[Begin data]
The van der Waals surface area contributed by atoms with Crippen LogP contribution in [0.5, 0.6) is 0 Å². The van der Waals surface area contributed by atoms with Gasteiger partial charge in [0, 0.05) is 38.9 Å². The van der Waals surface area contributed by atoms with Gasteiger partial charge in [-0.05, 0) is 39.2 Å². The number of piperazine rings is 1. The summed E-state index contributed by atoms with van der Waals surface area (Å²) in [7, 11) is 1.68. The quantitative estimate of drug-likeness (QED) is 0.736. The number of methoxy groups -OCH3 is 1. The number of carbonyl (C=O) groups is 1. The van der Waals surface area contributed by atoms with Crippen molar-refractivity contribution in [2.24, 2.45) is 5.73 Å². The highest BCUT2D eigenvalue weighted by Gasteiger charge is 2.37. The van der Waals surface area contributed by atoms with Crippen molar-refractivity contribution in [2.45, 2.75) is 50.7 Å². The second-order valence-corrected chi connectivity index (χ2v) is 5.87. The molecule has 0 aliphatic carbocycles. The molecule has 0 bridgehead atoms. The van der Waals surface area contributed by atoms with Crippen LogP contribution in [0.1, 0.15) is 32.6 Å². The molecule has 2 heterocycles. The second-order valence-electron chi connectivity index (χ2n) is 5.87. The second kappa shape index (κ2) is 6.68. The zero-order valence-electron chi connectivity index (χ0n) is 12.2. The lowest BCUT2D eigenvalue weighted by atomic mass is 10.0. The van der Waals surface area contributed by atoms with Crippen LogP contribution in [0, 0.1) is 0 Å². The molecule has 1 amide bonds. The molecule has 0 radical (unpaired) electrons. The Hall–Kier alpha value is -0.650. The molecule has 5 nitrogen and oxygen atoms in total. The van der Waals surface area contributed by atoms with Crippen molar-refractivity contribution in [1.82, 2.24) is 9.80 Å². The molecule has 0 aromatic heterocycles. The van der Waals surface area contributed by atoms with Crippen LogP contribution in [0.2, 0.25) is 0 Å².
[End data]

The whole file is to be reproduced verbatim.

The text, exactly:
The van der Waals surface area contributed by atoms with Crippen LogP contribution in [0.5, 0.6) is 0 Å². The van der Waals surface area contributed by atoms with Gasteiger partial charge in [0, 0.05) is 38.9 Å². The van der Waals surface area contributed by atoms with Gasteiger partial charge in [-0.05, 0) is 39.2 Å². The number of piperazine rings is 1. The summed E-state index contributed by atoms with van der Waals surface area (Å²) in [7, 11) is 1.68. The quantitative estimate of drug-likeness (QED) is 0.736. The number of methoxy groups -OCH3 is 1. The number of carbonyl (C=O) groups is 1. The van der Waals surface area contributed by atoms with Crippen molar-refractivity contribution in [2.24, 2.45) is 5.73 Å². The highest BCUT2D eigenvalue weighted by Gasteiger charge is 2.37. The van der Waals surface area contributed by atoms with Crippen molar-refractivity contribution in [2.45, 2.75) is 50.7 Å². The second-order valence-corrected chi connectivity index (χ2v) is 5.87. The molecule has 0 aliphatic carbocycles. The molecule has 0 bridgehead atoms. The van der Waals surface area contributed by atoms with Crippen LogP contribution in [0.1, 0.15) is 32.6 Å². The molecule has 2 heterocycles. The second-order valence-electron chi connectivity index (χ2n) is 5.87. The second kappa shape index (κ2) is 6.68. The zero-order valence-electron chi connectivity index (χ0n) is 12.2. The lowest BCUT2D eigenvalue weighted by atomic mass is 10.0. The van der Waals surface area contributed by atoms with Crippen LogP contribution in [0, 0.1) is 0 Å². The molecule has 1 amide bonds. The molecule has 0 radical (unpaired) electrons. The Hall–Kier alpha value is -0.650. The molecule has 5 nitrogen and oxygen atoms in total. The van der Waals surface area contributed by atoms with Crippen molar-refractivity contribution in [1.82, 2.24) is 9.80 Å². The molecule has 0 aromatic heterocycles. The van der Waals surface area contributed by atoms with Crippen LogP contribution in [0.2, 0.25) is 0 Å².